Reference is now made to FIG. 9, illustrating a diagram of a touch-sensitive surface or a tablet securely inserted in a case according to an example embodiment. In the example embodiment of FIG. 9, the touch-sensitive surface 24 and the overlay template 7 may be included/inserted within the case 11. As shown in FIG. 9, the overlap template 7 may include labels (e.g., one or more labels 27) corresponding to and indicating one or more functions of respective touch regions 38 of the touch-sensitive surface 24. Moreover, a connector 25 (e.g., a cable) may be connected to the touch-sensitive surface 24 via cutout 19 of the case 11.

Reference is now made to FIG. 10, which illustrates removal of a touch-sensitive surface and overlay template from a case according to an example embodiment. In the example embodiment of FIG. 10, a touch-sensitive surface 24 and the overlay template 7, which is overlaid on the touch-sensitive surface 24, may be removed from the case 11 by sliding the touch-sensitive surface 24 and the overlay template 7 out of the case 11. In this manner, the connection between the touch-sensitive surface and the connector 25 may also be removed from the case 11 in response to being disconnected. As shown in FIG. 11, the touch-sensitive surface 24, the overlay template 7, the connector 25 and the case 11 may be separated in response to the removal of the touch-sensitive surface 24 and the overlay template 7 from the case 11.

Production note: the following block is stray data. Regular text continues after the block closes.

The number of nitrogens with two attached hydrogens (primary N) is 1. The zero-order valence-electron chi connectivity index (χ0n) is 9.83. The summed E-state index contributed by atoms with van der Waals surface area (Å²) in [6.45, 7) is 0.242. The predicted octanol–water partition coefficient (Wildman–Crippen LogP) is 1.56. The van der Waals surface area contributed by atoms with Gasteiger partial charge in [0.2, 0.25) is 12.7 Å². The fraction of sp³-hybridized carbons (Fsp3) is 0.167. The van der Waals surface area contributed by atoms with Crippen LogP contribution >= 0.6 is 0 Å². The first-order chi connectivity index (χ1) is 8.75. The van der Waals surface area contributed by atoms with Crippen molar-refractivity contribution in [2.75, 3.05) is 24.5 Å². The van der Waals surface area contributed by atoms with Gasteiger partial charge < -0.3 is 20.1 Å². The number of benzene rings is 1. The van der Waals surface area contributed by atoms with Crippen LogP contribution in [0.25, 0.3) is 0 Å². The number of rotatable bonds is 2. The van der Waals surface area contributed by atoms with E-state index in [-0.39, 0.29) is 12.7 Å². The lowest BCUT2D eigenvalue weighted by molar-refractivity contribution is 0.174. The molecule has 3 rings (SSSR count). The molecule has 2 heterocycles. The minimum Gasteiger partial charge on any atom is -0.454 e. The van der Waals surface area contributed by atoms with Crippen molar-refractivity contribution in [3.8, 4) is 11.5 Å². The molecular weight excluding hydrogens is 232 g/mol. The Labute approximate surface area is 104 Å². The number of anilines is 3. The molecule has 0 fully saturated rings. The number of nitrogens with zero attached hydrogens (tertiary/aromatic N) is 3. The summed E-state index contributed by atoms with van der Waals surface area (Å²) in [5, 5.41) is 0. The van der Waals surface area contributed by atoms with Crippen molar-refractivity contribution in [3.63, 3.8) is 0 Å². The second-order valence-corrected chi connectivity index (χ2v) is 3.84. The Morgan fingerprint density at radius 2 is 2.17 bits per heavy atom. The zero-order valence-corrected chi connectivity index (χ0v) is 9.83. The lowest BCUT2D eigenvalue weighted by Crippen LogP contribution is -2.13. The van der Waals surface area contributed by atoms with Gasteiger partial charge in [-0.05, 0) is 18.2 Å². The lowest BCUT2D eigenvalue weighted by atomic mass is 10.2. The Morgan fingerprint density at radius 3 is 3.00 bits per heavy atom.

Referring now to FIGS. 12 and 13, diagrams illustrating insertion of a touch-sensitive surface and an overlay template in a case is provided according to an example embodiment. In the example embodiment of FIG. 12, the touch-sensitive surface 24 is inside the case 11 and the overlay template 7 is positioned to be inserted in the case 11 and overlaid, or placed, on the touch-sensitive surface 24. As shown in FIG. 13, the overlay template 7 is being inserted in the case 11, for example, by sliding the overlap template 7 over the touch-sensitive surface 24 which is already inside the case 11.

Referring now to FIGS. 14 and 15, diagrams illustrating a case according to example embodiments are provided. In this regard, FIG. 14 illustrates a bottom or capped end 23 of the case 11 and an open end 15 of the case 11. FIG. 15 illustrates a bottom or capped end 23 of the case 11 from a different perspective and a cutout 19 of the case 11 for a connector (e.g., connector 25). In one example embodiment, the cases 11 of FIGS. 14 and 15 may be formed of a plastic material. In other example embodiments, the cases 11 may be formed of any other suitable material(s). In one example embodiment, the capped end 23 may be configured to contact an edge of the touch-sensitive surface 24 to restrict the touch-sensitive surface 24 from being moved further in a direction of the capped end 23.